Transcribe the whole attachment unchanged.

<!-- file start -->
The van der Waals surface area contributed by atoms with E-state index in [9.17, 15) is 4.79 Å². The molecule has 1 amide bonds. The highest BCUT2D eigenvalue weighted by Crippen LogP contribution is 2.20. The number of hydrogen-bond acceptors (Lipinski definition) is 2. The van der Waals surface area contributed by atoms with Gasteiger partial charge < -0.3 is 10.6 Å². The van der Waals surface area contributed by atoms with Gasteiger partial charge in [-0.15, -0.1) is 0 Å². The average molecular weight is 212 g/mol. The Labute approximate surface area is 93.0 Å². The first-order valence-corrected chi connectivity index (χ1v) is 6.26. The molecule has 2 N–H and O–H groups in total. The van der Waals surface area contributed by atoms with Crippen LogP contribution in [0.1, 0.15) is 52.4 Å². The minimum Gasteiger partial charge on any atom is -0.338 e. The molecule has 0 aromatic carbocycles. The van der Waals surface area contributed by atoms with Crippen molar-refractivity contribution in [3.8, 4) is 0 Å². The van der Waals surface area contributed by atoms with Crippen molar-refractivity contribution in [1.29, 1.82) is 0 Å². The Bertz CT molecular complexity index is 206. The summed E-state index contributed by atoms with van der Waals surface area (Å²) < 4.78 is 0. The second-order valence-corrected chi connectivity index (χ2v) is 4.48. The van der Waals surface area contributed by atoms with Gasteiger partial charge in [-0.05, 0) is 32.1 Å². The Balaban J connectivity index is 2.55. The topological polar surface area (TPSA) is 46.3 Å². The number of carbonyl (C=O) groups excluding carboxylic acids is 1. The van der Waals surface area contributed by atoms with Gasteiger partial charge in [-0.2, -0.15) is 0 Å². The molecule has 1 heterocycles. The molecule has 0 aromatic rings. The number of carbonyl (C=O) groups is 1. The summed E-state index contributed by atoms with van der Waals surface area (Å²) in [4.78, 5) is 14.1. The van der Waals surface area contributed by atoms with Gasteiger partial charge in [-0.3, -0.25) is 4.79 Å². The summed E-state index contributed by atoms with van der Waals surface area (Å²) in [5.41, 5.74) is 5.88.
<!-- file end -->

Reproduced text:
The van der Waals surface area contributed by atoms with E-state index in [9.17, 15) is 4.79 Å². The molecule has 1 amide bonds. The highest BCUT2D eigenvalue weighted by Crippen LogP contribution is 2.20. The number of hydrogen-bond acceptors (Lipinski definition) is 2. The van der Waals surface area contributed by atoms with Gasteiger partial charge < -0.3 is 10.6 Å². The van der Waals surface area contributed by atoms with Gasteiger partial charge in [-0.15, -0.1) is 0 Å². The average molecular weight is 212 g/mol. The Labute approximate surface area is 93.0 Å². The first-order valence-corrected chi connectivity index (χ1v) is 6.26. The molecule has 2 N–H and O–H groups in total. The van der Waals surface area contributed by atoms with Crippen LogP contribution in [0.1, 0.15) is 52.4 Å². The minimum Gasteiger partial charge on any atom is -0.338 e. The molecule has 0 aromatic carbocycles. The van der Waals surface area contributed by atoms with Crippen molar-refractivity contribution in [3.8, 4) is 0 Å². The van der Waals surface area contributed by atoms with Crippen molar-refractivity contribution in [1.29, 1.82) is 0 Å². The Bertz CT molecular complexity index is 206. The summed E-state index contributed by atoms with van der Waals surface area (Å²) < 4.78 is 0. The second-order valence-corrected chi connectivity index (χ2v) is 4.48. The van der Waals surface area contributed by atoms with Gasteiger partial charge in [-0.05, 0) is 32.1 Å². The Balaban J connectivity index is 2.55. The topological polar surface area (TPSA) is 46.3 Å². The number of carbonyl (C=O) groups excluding carboxylic acids is 1. The van der Waals surface area contributed by atoms with Gasteiger partial charge in [-0.2, -0.15) is 0 Å². The molecule has 1 heterocycles. The molecule has 0 aromatic rings. The number of carbonyl (C=O) groups is 1. The summed E-state index contributed by atoms with van der Waals surface area (Å²) in [4.78, 5) is 14.1. The van der Waals surface area contributed by atoms with Gasteiger partial charge in [-0.3, -0.25) is 4.79 Å². The summed E-state index contributed by atoms with van der Waals surface area (Å²) in [5.41, 5.74) is 5.88.